Bosvigo Hellebore Day 2014

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When it comes to finding interesting topics for new posts, it can sometimes be a case of feast or famine. Just now, I have more ideas in my head than I can possibly commit to paper (or should that be screen?) and my camera’s memory card is chock-a-block with images I want to share. Not bad going for February.  Lest anyone think I’ve become unhealthily obsessed with hellebores (which I think I might have), I’ve decided my next two posts will bring the subject of these beautiful flowers to a close, for spring at least.

Bosvigo Woodland Garden, Feb 2014

I had been determined for some years to get to Bosvigo’s annual Hellebore Day, and so neither the rail disruption nor a seven hour drive was going to put me off. Scoring a triple whammy, the journey meant I could see my little niece again and catch up on developments at Trevoole, my friends’ farm-cum-garden-cum-vibrant new local attraction. Rising early, we were queuing at the entrance to Bosvigo’s plant sales area at 9.15am, before even the crocuses had started to show their bright faces.

The queue, Bosvigo Hellebore Day, Feb 2014

By 9.45am a long queue of prospective hellebore hoarders snaked back through Wendy Perry’s sunlit woodland garden. Typically there was a lovely, friendly atmosphere, all gardeners together hoping to bag a bargain or prize specimen. At 10am sharp the event was opened with great verve by Wendy (left) and BBC radio presenter and gardening expert Tracy Wilson (right).  Three, two, ONE and the ribbon was cut!

Wendy Perry and Tracy Wilson opening Bosvigo Hellebore Day, Feb 2014

The hellebores, of which there were several hundred on offer, were carefully ordered into singles, doubles, those with speckled flowers and those with unusual colouration. A corner was devoted to plants of lesser pedigree for between £1 and £3 – a bargain for anyone needing a number of plants to fill a large space. I have notoriously expensive taste, which combined with very little space to fill meant I dived straight for the plants of real breeding, which commanded prices between £12 and £13.50. That may sound like a lot to some of you, but these were the stallions of the hellebore world, bearing marvellous double flowers in heavenly colours. I am saving the best photographs for my next post, but can’t resist whetting your appetite with one of the runners up, below.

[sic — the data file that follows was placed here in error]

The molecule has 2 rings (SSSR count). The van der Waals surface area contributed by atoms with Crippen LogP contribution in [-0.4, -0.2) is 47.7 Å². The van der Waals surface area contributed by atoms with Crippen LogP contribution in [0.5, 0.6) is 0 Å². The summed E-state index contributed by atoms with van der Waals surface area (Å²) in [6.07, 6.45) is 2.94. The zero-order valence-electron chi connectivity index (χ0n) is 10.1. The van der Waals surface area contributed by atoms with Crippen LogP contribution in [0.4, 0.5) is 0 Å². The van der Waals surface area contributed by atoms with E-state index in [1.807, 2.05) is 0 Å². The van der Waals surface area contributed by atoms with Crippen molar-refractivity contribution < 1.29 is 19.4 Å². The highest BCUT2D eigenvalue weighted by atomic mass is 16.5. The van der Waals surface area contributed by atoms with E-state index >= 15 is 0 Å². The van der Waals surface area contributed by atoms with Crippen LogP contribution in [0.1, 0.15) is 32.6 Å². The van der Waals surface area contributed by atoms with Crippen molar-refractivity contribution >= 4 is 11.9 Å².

Helleborus x orientalis 'Bosvigo Doubles', Bosvigo, Feb 2014

Within about 60 seconds the first purchases were being made by the more decisive plant hunters. Clasping a modest but heavy quartet, I was quickly parted with the best part of £50. Proceeds from the hellebore sales go toward the upkeep of the house and garden. Booty safely stashed in the car we were straight back to the house, where an amazing buffet was being served in the lovely old kitchen, complete with roaring fire and a dresser to die for. The money Wendy and her team of helpers make from refreshments goes to ShelterBox, a charity that provides emergency shelter and vital supplies to communities overwhelmed by disaster and humanitarian crisis.  This year Team Bosvigo raised £2250, enough to supply 4 boxes to people in desperate need. For that Wendy sincerely thanks all who visited.

Shoppers at Bosvigo Hellebore Day 2013